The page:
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The leaves of the pitch-tree1 and the larch,2 beaten up and boiled in vinegar, are good for tooth-ache. The ashes of the bark are used for excoriations and burns. Taken in drink this substance arrests diarrhœa, and acts as a diuretic; and used as a fumigation, it reduces the uterus when displaced. The leaves of the pitch-tree are particularly good for the liver, taken in doses of one drachma in hydromel.

It is a well-known fact that forests planted solely with trees from which pitch and resin are extracted, are remarkably beneficial for patients suffering from phthisis,3 or who are un- able to recover their strength after a long illness: indeed it is said, that in such cases to breathe the air of localities thus planted, is more beneficial even than to take a voyage to Egypt.4 or to go on a summer's journey to the mountains to drink the milk there, impregnated with the perfumes of plants.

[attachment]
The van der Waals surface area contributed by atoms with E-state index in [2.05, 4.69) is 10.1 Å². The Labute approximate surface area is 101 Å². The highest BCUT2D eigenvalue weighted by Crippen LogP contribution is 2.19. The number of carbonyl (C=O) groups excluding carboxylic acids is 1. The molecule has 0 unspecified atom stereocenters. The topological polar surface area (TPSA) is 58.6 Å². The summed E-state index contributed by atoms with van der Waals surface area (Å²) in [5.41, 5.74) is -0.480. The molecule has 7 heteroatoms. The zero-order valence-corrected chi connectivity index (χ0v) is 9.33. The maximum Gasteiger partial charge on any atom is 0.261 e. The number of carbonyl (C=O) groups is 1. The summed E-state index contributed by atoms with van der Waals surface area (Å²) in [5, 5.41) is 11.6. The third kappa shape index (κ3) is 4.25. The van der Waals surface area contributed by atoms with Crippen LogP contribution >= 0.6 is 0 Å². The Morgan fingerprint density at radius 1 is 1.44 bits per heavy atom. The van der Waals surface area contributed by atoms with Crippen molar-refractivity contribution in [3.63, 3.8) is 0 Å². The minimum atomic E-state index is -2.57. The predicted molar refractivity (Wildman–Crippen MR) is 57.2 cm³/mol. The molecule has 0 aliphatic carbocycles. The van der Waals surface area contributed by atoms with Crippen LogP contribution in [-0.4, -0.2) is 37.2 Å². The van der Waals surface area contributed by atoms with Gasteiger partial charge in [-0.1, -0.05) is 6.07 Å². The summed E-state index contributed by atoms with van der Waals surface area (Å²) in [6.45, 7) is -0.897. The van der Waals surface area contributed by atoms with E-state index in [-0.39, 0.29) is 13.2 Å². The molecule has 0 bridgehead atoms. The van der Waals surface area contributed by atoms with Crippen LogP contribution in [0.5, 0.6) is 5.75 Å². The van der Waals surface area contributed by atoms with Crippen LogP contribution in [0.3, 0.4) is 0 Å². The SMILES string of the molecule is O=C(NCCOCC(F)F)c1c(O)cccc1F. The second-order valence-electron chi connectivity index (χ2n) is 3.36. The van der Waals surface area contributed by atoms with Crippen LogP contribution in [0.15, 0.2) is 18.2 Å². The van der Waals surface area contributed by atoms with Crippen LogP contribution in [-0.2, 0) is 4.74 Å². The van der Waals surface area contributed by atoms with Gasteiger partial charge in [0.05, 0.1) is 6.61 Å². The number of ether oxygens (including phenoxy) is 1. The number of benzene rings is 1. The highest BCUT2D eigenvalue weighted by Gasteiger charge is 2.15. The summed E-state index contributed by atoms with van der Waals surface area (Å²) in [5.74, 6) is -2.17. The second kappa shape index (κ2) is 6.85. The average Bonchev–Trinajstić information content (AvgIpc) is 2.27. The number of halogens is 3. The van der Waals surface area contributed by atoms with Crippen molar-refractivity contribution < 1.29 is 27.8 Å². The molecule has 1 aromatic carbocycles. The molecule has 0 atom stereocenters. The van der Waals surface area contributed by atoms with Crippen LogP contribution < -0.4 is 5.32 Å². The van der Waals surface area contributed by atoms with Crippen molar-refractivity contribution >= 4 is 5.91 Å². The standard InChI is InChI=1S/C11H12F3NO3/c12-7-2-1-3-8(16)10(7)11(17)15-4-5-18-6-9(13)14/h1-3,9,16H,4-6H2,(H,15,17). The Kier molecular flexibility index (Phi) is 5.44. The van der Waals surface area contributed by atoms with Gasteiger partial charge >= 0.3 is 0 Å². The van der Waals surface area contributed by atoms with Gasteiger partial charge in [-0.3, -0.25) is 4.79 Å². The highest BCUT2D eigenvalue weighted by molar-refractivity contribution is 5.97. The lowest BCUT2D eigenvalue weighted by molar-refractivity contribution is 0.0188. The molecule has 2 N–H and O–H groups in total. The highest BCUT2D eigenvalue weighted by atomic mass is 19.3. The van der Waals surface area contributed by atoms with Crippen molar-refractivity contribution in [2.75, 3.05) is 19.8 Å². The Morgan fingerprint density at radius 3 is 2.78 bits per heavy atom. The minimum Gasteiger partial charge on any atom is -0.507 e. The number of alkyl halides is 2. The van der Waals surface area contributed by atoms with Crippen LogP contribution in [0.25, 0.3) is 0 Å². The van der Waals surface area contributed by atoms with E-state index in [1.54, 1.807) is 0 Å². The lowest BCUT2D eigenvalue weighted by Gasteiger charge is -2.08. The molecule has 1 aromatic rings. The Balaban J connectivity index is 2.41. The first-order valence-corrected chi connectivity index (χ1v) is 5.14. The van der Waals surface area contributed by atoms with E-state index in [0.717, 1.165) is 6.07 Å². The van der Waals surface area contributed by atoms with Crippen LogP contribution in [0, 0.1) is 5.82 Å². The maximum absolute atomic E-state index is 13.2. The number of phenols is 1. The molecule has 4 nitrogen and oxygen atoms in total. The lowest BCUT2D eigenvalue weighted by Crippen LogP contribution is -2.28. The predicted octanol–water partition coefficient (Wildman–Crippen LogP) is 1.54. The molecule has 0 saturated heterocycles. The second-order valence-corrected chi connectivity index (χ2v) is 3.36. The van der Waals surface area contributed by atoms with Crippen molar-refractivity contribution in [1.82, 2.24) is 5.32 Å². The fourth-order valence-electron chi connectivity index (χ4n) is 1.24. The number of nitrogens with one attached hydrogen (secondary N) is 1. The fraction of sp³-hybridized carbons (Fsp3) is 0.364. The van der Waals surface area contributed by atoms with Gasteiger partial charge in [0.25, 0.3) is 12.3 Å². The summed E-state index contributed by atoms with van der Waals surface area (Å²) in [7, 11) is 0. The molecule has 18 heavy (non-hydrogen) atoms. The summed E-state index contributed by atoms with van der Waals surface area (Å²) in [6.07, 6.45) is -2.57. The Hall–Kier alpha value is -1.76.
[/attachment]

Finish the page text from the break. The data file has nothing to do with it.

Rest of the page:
1 See B. xvi. c. 18.

2 See B. xvi. c. 19. The leaves of these trees are of an astringent and acid nature, Fée says, but they are no longer employed in medicine. All that Pliny here states relative to them is very problematical.

3 Fée says that it is still the practice of the Turkish physicians to recommend to their patients the air of the cypress groves of (Candia. lie states also, that it is a very general supposition that resins, balms, and bal- sams are good for pulmonary phthisis, but is of opinion that the notion is founded upon no solid basis.

4 See B. xxxi. c. 33, also Celsus, B. iii c. 22. Similar to a voyage to Madeira, recommended to our consumptive patients at the present day.

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